The choice of bedding design and standard of construction is as critical to the success of a pipeline installation as the choice of pipe. Understanding its importance, but not understanding the choices available, can lead to over-specification. Bedding design is one area where it is possible to prove the extent of this impact and the CPSA Structural Design and Material Cost calculators can play an important role.
There are a range of bedding solutions – or Classes – that are acceptable depending upon the material from which the drainage pipe has been manufactured, its strength and performance characteristics, traffic loading and the depth at which it is installed.
Bedding is particularly important for flexible pipes, such as sewer pipes manufactured from HDPE. This is because pipelines constructed with flexible pipes need to derive a significant proportion of their structural strength from the embedment either side of the pipeline to prevent them deflecting excessively under load, a condition known as ovalisation, where initially the vertical diameter of the pipe reduces and the horizontal diameter increases.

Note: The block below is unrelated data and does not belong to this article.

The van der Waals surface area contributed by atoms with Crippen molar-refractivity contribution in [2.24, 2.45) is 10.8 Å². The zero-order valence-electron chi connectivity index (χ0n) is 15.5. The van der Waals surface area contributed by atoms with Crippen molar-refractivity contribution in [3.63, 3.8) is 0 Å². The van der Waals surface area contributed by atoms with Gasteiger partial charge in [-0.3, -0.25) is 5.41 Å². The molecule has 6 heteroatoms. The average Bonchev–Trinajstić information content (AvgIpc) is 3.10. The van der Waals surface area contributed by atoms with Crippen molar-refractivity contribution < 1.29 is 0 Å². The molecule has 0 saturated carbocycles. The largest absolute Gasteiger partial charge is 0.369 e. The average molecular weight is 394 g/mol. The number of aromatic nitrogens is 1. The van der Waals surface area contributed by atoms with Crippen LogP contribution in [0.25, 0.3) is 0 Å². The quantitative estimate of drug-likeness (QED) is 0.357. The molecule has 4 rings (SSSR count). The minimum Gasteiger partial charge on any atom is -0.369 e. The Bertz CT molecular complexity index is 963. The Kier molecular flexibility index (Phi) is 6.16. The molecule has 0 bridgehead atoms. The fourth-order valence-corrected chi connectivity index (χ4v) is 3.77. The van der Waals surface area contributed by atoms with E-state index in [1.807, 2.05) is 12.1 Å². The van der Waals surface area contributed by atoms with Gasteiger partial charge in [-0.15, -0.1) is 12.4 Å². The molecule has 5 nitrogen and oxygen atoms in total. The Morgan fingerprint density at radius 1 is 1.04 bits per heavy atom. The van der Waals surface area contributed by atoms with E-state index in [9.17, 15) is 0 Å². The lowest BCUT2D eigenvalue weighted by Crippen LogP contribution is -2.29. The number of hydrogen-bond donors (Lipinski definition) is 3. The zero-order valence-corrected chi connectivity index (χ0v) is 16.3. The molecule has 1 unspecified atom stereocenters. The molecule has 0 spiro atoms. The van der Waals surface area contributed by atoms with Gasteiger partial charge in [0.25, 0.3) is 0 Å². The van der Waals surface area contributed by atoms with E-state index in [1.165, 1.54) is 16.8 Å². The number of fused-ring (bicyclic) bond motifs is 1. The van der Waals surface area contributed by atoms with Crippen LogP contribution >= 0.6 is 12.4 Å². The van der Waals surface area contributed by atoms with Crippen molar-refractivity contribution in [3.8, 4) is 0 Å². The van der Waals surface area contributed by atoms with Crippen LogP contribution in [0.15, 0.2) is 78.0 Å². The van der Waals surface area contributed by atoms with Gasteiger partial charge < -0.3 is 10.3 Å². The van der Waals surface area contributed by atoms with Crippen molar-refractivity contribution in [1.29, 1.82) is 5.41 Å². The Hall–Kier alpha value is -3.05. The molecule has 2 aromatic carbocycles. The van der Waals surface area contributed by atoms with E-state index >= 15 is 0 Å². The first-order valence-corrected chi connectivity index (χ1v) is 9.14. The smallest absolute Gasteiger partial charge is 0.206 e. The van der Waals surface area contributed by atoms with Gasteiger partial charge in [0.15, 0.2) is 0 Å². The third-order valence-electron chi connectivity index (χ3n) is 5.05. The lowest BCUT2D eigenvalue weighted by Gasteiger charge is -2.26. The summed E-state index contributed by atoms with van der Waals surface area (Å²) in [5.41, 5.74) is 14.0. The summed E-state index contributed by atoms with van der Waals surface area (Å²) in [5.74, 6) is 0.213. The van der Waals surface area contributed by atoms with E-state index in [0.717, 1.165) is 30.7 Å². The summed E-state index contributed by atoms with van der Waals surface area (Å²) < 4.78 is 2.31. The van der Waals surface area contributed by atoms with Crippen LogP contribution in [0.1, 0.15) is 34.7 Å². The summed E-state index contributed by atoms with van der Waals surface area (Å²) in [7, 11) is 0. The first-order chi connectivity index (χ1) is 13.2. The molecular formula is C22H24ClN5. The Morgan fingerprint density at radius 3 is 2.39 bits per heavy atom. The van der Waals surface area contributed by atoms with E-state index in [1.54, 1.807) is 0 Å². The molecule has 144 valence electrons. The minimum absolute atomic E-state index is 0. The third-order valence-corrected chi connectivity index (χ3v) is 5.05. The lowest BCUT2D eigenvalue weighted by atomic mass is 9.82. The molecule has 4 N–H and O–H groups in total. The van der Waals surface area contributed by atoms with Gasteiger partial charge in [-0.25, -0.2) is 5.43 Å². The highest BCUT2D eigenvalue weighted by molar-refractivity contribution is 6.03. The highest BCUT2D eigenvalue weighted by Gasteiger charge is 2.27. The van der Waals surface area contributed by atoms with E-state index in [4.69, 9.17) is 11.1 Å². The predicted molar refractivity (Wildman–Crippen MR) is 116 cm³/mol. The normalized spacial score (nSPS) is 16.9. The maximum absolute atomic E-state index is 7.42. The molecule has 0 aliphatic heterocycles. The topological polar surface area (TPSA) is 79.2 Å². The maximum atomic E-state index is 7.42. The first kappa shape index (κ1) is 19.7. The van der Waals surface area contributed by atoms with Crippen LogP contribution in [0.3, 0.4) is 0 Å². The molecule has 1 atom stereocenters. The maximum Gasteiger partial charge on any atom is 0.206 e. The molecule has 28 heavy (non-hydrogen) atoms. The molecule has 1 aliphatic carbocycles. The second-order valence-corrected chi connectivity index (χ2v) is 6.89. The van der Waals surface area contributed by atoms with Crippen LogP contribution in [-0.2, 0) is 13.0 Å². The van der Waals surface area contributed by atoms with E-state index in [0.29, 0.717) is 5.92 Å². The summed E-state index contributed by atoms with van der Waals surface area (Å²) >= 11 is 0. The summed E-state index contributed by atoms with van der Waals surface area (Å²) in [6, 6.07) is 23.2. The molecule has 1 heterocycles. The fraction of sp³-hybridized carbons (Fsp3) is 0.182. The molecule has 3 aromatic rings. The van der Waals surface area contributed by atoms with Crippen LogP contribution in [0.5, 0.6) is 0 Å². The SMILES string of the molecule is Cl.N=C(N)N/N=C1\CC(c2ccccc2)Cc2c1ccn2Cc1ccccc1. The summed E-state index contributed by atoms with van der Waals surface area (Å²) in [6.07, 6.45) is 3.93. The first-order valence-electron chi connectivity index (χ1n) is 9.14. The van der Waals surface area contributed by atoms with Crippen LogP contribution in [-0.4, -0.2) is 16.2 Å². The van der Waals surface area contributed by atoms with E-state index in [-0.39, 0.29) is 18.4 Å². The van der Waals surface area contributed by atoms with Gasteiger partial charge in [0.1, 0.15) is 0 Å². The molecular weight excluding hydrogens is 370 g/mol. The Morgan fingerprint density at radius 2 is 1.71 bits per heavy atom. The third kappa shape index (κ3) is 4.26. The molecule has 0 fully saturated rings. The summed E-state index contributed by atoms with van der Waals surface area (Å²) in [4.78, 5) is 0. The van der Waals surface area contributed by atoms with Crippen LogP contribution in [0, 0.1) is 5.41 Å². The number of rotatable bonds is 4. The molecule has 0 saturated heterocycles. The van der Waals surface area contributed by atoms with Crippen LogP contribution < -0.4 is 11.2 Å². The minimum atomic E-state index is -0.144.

As a consequence of their lack of inherent strength, flexible pipe installations depend heavily on a high quality installation where the construction is carried out precisely to the engineer’s specification where the surrounding embedment takes the majority of the pipeline’s designed loading.
To help make the options more transparent, CPSA has developed a web-based Structural Design Calculator tool to help with the selection of appropriate bedding Classes for buried pipelines and a second tool – the Material Cost Calculator – to enable a clear cost comparison of different solutions.
Using these calculators recently allowed Leeds based ground worker and civil engineer Athena Civil Engineering to take the initiative on a new housing development in Roundhay near Leeds.
Using the CPSA Structural Design and Material Cost calculators, Athena was able to determine the optimum bedding design for the project. Consideration was also given to the excavated material from the trench, which was deemed suitable for backfill purposes.